By: Will Burchfield
Despite reports of the Lions shopping Eric Ebron prior to Tuesday’s trade deadline, including one that said the tight end would “almost surely” be dealt, Jim Caldwell wasn’t surprised that Ebron stayed put.
“We didn’t expect him to go anywhere. Because it’s in the paper and because you guys talk about it doesn’t make it a fact. So, take that for what it’s worth,” Caldwell said.
Caldwell declined to say whether or not the Lions engaged in trade talks concerning Ebron — “You know we don’t talk about rumors and innuendo,” he said, before walking off the podium on Thursday — but characterized the various reports as “swirl.”
“Some guys just kind of toss names out there just to be tossing them out. They have no information to back it up. We don’t need to go into any long diatribe reacting to what you guys wrote or what you guys reported. We basically just kind of treat it as is, and we’re on to the next game,” Caldwell said.
Ebron’s name popped up in trade rumors amid his poor start to the season and the sense that he has plateaued in Detroit. After increasing his production in each of his first three seasons, the 2014 first-round pick has taken a step back in his fourth.
Through seven games, he has just 15 catches on 32 targets for 160 yards and one touchdown. He also ranks near the top of the league in drops, a trend throughout his four-year career. His preseason goal of making the Pro Bowl at this point looks like a pipe dream.
On Sunday, following the Lions’ loss to the Steelers in which Ebron was once again booed by the hometown crowd, Ebron said he would happy whether or not the Lions held onto him.
“If they feel like they want to cut ties with me, they’ll cut ties. If they feel like they can continue to use me and my skills and my abilities, then (shoot), let’s do it. We still got a long season. It’s getting short, but it’s still long,” he said.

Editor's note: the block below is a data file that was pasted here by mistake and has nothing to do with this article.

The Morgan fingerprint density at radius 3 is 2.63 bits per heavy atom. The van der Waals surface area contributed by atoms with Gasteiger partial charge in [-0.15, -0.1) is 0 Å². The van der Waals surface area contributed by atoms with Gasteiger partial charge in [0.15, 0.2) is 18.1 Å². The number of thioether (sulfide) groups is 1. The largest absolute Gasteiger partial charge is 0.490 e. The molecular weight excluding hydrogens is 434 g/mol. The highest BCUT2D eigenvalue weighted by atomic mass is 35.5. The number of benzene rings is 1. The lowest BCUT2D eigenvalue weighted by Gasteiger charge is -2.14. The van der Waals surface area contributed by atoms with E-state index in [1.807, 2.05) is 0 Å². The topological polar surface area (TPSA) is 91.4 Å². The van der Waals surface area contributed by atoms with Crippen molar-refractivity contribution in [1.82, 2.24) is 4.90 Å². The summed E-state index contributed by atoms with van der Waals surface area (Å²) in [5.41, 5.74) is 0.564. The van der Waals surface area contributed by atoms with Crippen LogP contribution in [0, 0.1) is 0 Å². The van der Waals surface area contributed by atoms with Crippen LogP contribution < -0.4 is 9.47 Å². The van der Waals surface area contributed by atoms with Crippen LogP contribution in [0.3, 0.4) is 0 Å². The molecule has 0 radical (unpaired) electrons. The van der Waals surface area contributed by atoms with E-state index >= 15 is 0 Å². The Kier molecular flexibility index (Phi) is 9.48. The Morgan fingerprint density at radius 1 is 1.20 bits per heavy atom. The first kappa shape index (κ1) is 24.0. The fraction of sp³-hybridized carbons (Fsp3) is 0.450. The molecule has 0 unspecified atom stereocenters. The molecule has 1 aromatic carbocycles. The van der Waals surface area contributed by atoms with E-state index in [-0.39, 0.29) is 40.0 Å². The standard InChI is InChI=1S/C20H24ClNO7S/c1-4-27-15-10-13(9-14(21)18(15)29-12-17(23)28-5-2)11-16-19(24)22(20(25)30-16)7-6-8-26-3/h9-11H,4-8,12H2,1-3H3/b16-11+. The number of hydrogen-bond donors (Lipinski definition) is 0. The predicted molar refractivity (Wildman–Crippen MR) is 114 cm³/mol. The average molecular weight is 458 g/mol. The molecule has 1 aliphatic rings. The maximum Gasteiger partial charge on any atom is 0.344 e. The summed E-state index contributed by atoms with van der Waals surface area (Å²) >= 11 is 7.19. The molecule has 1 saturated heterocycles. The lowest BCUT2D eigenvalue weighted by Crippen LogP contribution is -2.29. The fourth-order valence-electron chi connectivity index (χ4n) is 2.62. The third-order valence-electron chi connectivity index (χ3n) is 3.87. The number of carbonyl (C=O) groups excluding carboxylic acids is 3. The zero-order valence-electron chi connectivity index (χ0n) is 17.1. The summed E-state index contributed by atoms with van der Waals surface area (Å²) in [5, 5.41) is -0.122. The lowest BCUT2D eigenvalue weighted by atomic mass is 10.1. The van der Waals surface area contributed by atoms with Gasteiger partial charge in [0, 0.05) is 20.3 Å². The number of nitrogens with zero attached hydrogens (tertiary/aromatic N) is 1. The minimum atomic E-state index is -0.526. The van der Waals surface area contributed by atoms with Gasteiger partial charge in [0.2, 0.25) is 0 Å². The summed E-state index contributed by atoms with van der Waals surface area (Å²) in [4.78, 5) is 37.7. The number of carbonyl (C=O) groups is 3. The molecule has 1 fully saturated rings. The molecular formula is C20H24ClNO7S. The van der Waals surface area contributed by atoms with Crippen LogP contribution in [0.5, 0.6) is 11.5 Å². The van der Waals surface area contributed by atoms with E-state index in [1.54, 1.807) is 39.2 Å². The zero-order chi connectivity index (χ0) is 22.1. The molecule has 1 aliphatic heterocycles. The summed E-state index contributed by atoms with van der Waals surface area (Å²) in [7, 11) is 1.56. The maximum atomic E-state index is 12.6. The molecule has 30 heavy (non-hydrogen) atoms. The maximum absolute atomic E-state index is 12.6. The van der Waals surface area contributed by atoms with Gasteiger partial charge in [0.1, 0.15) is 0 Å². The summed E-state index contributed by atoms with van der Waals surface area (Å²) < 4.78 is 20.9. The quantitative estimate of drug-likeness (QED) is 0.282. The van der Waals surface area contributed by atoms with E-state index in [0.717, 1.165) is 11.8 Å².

After the trade deadline passed, Ebron expressed his solidarity with the Lions on Twitter.
He has nine games to redeem his season and convince the Lions to bring him back for 2018. The team picked up his $8.2 million option in May, but it’s only guaranteed for injury.
Asked what he expects of Ebron moving forward, Caldwell said, “Same thing — improve, get better. And I believe he will.”
Matthew Stafford, who’s supported Ebron through his ups and downs, said he didn’t say reach out to his pass-catching tight end after the deadline passed.
“No, I didn’t say anything to him. You never know what’s going to happen that time of year. Obviously, I love having all my teammates in there and glad that our team stayed the way it did,” Stafford said.
After averaging four receptions and 46 yards per game over the last two seasons, Ebron is down to two receptions and 23 yards per game in 2017. He’s playing fewer snaps and getting fewer targets.
Stafford said he’s partly to blame for this drop in production.
“Part of it’s me throwing the football, too, so maybe you can put a little bit of that on me. But he’s just got to continue to get open, catch the ball and make plays,” said Stafford.